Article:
Big changes to South Africa’s Marriages Act: Everyone below this age will be banned from getting married

Big changes to South Africa’s Marriages Act: Everyone below this age will be banned from getting married

Big changes to South Africa's Marriages Act: Everyone below this age will be banned from getting married

Political party Al Jama-Ah says it will introduce a private members’ bill to parliament in the coming months to recognise the validity of Muslim marriages in South Africa.

The party gazetted its intent to table the bill in the National Gazette on Friday (4 November 2022).

Party founder and leader Mogamad Ganief Hendricks first put the bill forward in October 2021, under the title of Interim Registration of Muslim Marriages Bill, 2021, but will now resubmit it under the title of Registration of Muslim Marriages Bill, 2022.

Broadly, the bill aims to provide for the following:

The recognition of a Muslim marriage as a valid and binding contract of marriage;
The requirements of a valid Muslim marriage, including solemnisation thereof;
The registration of Muslim marriages as valid marriages for all purposes in the Republic of South Africa;
The proprietary consequences of a Muslim marriage;
Equal status and legal capacity of spouses in a Muslim marriage;
Acknowledging the application of other existing domestic legislation to Muslim marriages in specified circumstances.
Despite South Africa’s constitutional protections for different religions and cultural practices, standing marriage regulations have glaring holes in them when dealing with marriages for persons of different genders, sexual orientations and both polygamous and non-polygamous cultural backgrounds.

For Muslim marriages, in particular, this has been a sticking point for over a decade. The Muslim Marriages Bill was introduced in 2010 to rectify inequalities in marriage law in South Africa, but the bill was never passed into law.

Since then, the Constitutional Court cases has confirmed that both the Marriage Act of 1961 and the Divorce Act of 1979 are inconsistent with the constitution because they fail to recognise marriages solemnised in accordance with Sharia law and have not registered these as valid civil marriages.

This failure in law leaves many Muslim partners vulnerable in their marriages and divorce proceedings.

A court case in June 2022 found that sections of South Africa’s standing divorce laws were unconstitutional because they failed to provide mechanisms to safeguard the welfare of minors in Muslim marriages. They also fail to make provisions for the forfeiture of assets in the same or similar terms as other marriages.

The Constitutional Court suspended the declaration of invalidity for 24 months, giving the government until June 2024 to rectify the country’s laws.

While interim measures have been put in place – the hole in South Africa’s marriage laws remains.


In its 2022 annual performance plan published earlier this year, the Department of Home Affairs announced plans to draft and submit new marriage laws to cabinet for approval by 31 March 2023.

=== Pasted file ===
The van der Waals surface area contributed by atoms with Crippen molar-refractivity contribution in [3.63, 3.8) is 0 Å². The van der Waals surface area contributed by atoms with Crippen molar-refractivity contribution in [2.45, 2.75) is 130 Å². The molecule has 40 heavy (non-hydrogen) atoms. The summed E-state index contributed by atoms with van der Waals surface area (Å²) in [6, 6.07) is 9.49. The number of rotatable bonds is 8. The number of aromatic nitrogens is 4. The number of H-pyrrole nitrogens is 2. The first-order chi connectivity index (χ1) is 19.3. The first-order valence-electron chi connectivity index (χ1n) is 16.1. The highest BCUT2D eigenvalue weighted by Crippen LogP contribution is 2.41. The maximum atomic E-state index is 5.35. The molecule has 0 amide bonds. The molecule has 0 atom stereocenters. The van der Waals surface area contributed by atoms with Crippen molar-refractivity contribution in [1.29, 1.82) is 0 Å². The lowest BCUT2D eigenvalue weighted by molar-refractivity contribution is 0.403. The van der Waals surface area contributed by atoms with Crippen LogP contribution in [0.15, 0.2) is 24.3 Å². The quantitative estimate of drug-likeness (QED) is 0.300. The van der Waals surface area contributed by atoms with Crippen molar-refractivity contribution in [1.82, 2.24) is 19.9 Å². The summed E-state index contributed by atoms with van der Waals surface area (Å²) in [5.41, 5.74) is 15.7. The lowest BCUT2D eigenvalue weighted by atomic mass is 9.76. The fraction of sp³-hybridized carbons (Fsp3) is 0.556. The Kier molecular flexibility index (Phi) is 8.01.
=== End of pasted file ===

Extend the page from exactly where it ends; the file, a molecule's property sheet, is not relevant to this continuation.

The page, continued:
The department said that current marriage laws in the country were developed without an overarching policy rooted in constitutional values, and said they needed to be updated to take into account modern social dynamics.

Instead of trying to deal with disparate marriage laws and passing a wide range of bills, the department wants to bring all marriage regulations under a single banner.

Currently, South African marriages are regulated through three different pieces of legislation, namely: .

The Marriage Act – which provides for monogamous marriage for opposite-sex couples;
The Recognition of Customary Marriages – which provides for polygamous marriages for opposite-sex couples;
The Civil Union Act – which provides for monogamous partnerships for both same and opposite-sex couples.
Under a new ‘single marriage bill’, the department aims to bring these regulations together while also aligning opposite-sex marriages, customary marriages, same-sex marriages, and other cultural unions under the same laws.

The department has explored these and many other proposals in a green paper on marriages published in 2021.

Some of the proposals include:

The legal framework that will regulate monogamous marriages will include all marriages irrespective of race, religion, culture, sex, gender, nationality, etc.
The legal framework that will regulate polygamous marriages will include all polygamous marriages irrespective of race, religion, culture, nationality, etc.
Marriage legislation must enable the recognition of customary marriages that are practiced in some African communities, including royal families.
Possible provision for various kinds of polygamous marriages, including polyandry.
The legal framework will enable the realisation of equality, non-discrimination and human dignity principles in the solemnisation and registration of all marriages.
Making it so that no person under the age of 18 years will be permitted to marry.
Transitional mechanisms for persons who undergo sex alteration.
The green paper recommended either the adoption of a Single Marriages Act, an umbrella Marriages Act, or parallel Marriage Acts to resolve the constitutional issues in standing law.

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